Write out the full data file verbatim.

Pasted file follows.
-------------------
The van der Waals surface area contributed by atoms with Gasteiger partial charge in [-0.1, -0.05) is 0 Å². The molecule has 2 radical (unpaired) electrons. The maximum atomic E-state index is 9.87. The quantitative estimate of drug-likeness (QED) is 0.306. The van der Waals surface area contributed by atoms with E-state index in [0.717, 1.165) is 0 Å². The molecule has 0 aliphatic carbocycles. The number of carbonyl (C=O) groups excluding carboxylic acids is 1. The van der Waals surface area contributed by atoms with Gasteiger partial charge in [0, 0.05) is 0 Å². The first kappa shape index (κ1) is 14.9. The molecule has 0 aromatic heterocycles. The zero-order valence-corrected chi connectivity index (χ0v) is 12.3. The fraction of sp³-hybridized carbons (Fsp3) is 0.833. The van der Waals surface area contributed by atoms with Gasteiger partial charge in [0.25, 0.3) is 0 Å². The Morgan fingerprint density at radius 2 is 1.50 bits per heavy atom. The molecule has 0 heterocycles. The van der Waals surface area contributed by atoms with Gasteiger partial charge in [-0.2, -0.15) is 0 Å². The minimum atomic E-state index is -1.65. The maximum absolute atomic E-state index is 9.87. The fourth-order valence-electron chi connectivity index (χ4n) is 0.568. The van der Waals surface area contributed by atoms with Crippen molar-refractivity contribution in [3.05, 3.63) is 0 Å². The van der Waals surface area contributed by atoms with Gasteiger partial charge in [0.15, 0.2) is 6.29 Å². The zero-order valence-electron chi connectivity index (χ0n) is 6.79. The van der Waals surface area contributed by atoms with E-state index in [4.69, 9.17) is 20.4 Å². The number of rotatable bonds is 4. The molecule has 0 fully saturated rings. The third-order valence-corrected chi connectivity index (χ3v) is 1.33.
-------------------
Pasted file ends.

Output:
The van der Waals surface area contributed by atoms with Gasteiger partial charge in [-0.1, -0.05) is 0 Å². The molecule has 2 radical (unpaired) electrons. The maximum atomic E-state index is 9.87. The quantitative estimate of drug-likeness (QED) is 0.306. The van der Waals surface area contributed by atoms with E-state index in [0.717, 1.165) is 0 Å². The molecule has 0 aliphatic carbocycles. The number of carbonyl (C=O) groups excluding carboxylic acids is 1. The van der Waals surface area contributed by atoms with Gasteiger partial charge in [0, 0.05) is 0 Å². The first kappa shape index (κ1) is 14.9. The molecule has 0 aromatic heterocycles. The zero-order valence-corrected chi connectivity index (χ0v) is 12.3. The fraction of sp³-hybridized carbons (Fsp3) is 0.833. The van der Waals surface area contributed by atoms with Gasteiger partial charge in [0.25, 0.3) is 0 Å². The Morgan fingerprint density at radius 2 is 1.50 bits per heavy atom. The molecule has 0 heterocycles. The van der Waals surface area contributed by atoms with Gasteiger partial charge in [-0.2, -0.15) is 0 Å². The minimum atomic E-state index is -1.65. The maximum absolute atomic E-state index is 9.87. The fourth-order valence-electron chi connectivity index (χ4n) is 0.568. The van der Waals surface area contributed by atoms with Crippen molar-refractivity contribution in [3.05, 3.63) is 0 Å². The van der Waals surface area contributed by atoms with Gasteiger partial charge in [0.15, 0.2) is 6.29 Å². The zero-order valence-electron chi connectivity index (χ0n) is 6.79. The van der Waals surface area contributed by atoms with E-state index in [4.69, 9.17) is 20.4 Å². The number of rotatable bonds is 4. The molecule has 0 fully saturated rings. The third-order valence-corrected chi connectivity index (χ3v) is 1.33.